Outcome limitation
• Hospital- or surgeon-specific outcome measures are severely constrained
by small sample sizes
• For the large majority of surgical procedures, very few hospitals (or
surgeons) have sufficient adverse events (numerators) and cases
(denominators) for meaningful, procedure-specific measures of morbidity
or mortality
• Although identifying poor-quality outliers is an important function of
outcome measurement, focusing on this goal alone significantly
underestimates problems with small sample sizes
• Discriminating among individual hospitals with intermediate levels of
performance is even more difficult.
• Another significant limitation of outcome assessment is the expense of
data collection
Composite
• Composite measures have two main advantages over individual
quality indicators
• First, pooling multiple measures overcomes the problem with small
sample sizes described earlier
• Second, this approach deals with the problem of multiple conflicting
measures, and simplifies quality measurement by providing a single,
summary measure of performance
Composite
• Composite measures have both technical and practical limitations.
Perhaps the biggest technical challenge is weighting the input
measures
• Most existing composite measures are created using equal weighting,
expert opinion, or the “all or none” approach. For example, the STS
cardiac surgery composite score calculates a domain-specific score for
morbidity, mortality, process of care, and perioperative medications,
and then places equal weight on each domain
• Unfortunately, these simplistic weighting schemes do not take into
account the simple fact that some measures are more important than
others
Composite
• Composite measures also have a practical limitation.
• By design, composite measures reflect global performance with a
procedure or specialty.
• It is hard to know exactly where improvement is needed with this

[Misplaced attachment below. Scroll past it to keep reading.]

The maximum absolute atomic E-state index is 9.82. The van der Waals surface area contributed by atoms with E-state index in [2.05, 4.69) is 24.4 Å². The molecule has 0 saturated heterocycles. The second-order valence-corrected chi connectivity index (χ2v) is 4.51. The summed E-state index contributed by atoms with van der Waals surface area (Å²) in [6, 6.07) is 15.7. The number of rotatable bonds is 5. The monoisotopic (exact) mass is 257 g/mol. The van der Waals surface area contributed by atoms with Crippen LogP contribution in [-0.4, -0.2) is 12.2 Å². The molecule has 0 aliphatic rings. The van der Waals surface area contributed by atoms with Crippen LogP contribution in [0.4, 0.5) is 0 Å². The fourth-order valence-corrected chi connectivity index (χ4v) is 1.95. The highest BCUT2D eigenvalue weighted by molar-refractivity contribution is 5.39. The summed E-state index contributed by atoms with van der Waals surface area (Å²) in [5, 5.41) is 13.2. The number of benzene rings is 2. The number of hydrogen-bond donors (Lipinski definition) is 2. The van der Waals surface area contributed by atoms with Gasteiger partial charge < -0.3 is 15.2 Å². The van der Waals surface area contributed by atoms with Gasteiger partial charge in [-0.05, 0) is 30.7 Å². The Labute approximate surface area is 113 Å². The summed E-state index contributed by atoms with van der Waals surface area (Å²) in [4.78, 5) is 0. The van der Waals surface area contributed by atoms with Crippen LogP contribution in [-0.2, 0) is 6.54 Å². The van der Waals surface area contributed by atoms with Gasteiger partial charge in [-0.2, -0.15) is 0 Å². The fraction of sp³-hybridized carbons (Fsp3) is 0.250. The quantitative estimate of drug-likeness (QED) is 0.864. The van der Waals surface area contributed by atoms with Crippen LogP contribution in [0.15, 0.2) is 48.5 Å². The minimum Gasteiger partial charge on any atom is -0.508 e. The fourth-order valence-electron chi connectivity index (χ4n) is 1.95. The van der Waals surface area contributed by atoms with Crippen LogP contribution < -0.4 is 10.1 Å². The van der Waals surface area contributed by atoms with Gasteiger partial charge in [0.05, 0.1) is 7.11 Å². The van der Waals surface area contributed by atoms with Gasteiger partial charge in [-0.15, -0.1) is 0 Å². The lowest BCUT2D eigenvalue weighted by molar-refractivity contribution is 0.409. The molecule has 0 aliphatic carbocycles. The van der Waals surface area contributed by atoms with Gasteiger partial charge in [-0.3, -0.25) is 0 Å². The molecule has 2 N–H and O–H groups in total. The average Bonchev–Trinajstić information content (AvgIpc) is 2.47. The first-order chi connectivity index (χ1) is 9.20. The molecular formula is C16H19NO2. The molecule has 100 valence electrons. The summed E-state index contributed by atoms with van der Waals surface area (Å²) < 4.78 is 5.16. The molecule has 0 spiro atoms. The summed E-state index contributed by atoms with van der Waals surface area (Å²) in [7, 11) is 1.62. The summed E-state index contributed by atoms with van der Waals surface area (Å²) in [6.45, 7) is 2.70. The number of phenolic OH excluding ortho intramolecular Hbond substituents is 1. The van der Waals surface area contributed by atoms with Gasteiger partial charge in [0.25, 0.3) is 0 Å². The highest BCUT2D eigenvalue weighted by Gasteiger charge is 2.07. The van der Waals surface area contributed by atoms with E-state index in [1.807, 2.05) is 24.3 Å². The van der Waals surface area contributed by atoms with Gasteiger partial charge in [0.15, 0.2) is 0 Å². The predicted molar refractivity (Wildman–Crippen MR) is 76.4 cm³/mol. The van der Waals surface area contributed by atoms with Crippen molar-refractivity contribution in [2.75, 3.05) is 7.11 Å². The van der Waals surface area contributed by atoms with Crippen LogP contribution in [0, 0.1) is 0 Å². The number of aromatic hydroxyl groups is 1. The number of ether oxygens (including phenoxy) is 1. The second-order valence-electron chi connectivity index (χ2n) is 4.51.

global assessment.
• Thus, it is important to deconstruct the composite measures into the
individual process and outcome measures.
Advantages of audit
• Reduces unnecessary investigations
• Reduces overall costs
• fall in the number of reoperations and a reduction in deaths
associated with a range of surgical operations.
• Reductions in wound infection rates have been linked to surgical
audit.
• These improvements were linked to reduction in length of stay
• Frees up scarce resources for use elsewhere
Disadvantage of audit
• Time spent can be used better elsewhere
• No regard to actual challenge of a surgeon
• Recommendations may not be utilized
• Perpetual underfunding by governments
• Continuing medical education may be better in results
Current trends
• Quality of care and efficiency is the current thrust in choosing the
right measure
• Selective referral is also a thrust in quality care
• Centers of Excellence (COE) programs, aim to direct surgical patients
to hospitals or surgeons with the best results-blue cross blue shield
• COE programs, pay for performance(payers and patients), and
outcome feedback(surgeons)
• Reliability adjustment can eliminate statistical noise
• Autopsy in clinical audit